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Am J Hum Genet. 2011 Jun 10;88(6):741-54. doi: 10.1016/j.ajhg.2011.05.005.

Effects of natural selection and gene conversion on the evolution of human glycophorins coding for MNS blood polymorphisms in malaria-endemic African populations.

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  • 1Department of Genetics and Biology, School of Medicine and School of Arts and Sciences, University of Pennsylvania, Philadelphia, PA 19104, USA.


Malaria has been a very strong selection pressure in recent human evolution, particularly in Africa. Of the one million deaths per year due to malaria, more than 90% are in sub-Saharan Africa, a region with high levels of genetic variation and population substructure. However, there have been few studies of nucleotide variation at genetic loci that are relevant to malaria susceptibility across geographically and genetically diverse ethnic groups in Africa. Invasion of erythrocytes by Plasmodium falciparum parasites is central to the pathology of malaria. Glycophorin A (GYPA) and B (GYPB), which determine MN and Ss blood types, are two major receptors that are expressed on erythrocyte surfaces and interact with parasite ligands. We analyzed nucleotide diversity of the glycophorin gene family in 15 African populations with different levels of malaria exposure. High levels of nucleotide diversity and gene conversion were found at these genes. We observed divergent patterns of genetic variation between these duplicated genes and between different extracellular domains of GYPA. Specifically, we identified fixed adaptive changes at exons 3-4 of GYPA. By contrast, we observed an allele frequency spectrum skewed toward a significant excess of intermediate-frequency alleles at GYPA exon 2 in many populations; the degree of spectrum distortion is correlated with malaria exposure, possibly because of the joint effects of gene conversion and balancing selection. We also identified a haplotype causing three amino acid changes in the extracellular domain of glycophorin B. This haplotype might have evolved adaptively in five populations with high exposure to malaria.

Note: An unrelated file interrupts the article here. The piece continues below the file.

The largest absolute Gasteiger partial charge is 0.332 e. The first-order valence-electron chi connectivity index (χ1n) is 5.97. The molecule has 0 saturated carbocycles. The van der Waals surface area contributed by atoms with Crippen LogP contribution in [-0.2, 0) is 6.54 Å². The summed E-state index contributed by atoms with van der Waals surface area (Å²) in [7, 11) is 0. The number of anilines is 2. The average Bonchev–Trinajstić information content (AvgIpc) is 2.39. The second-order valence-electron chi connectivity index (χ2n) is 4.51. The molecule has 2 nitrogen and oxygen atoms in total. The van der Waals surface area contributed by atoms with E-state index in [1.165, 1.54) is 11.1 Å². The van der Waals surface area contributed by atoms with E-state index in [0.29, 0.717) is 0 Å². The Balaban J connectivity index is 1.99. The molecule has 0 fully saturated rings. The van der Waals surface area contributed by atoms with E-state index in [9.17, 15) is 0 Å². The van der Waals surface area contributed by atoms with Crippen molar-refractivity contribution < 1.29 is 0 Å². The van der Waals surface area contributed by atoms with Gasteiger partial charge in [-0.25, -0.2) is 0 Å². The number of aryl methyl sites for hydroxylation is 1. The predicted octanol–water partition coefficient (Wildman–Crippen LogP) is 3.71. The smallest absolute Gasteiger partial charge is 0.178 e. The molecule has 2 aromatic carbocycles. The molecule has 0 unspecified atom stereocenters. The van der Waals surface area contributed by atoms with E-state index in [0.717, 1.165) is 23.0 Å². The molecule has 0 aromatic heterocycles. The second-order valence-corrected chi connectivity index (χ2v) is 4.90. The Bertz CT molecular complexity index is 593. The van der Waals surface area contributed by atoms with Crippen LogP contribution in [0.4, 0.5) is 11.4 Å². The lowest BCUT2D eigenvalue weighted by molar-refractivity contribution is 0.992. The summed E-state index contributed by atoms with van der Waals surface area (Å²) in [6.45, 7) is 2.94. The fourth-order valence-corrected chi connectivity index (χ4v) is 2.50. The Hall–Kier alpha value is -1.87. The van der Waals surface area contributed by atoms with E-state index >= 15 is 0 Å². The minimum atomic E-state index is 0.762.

Copyright © 2011 The American Society of Human Genetics. Published by Elsevier Inc. All rights reserved.

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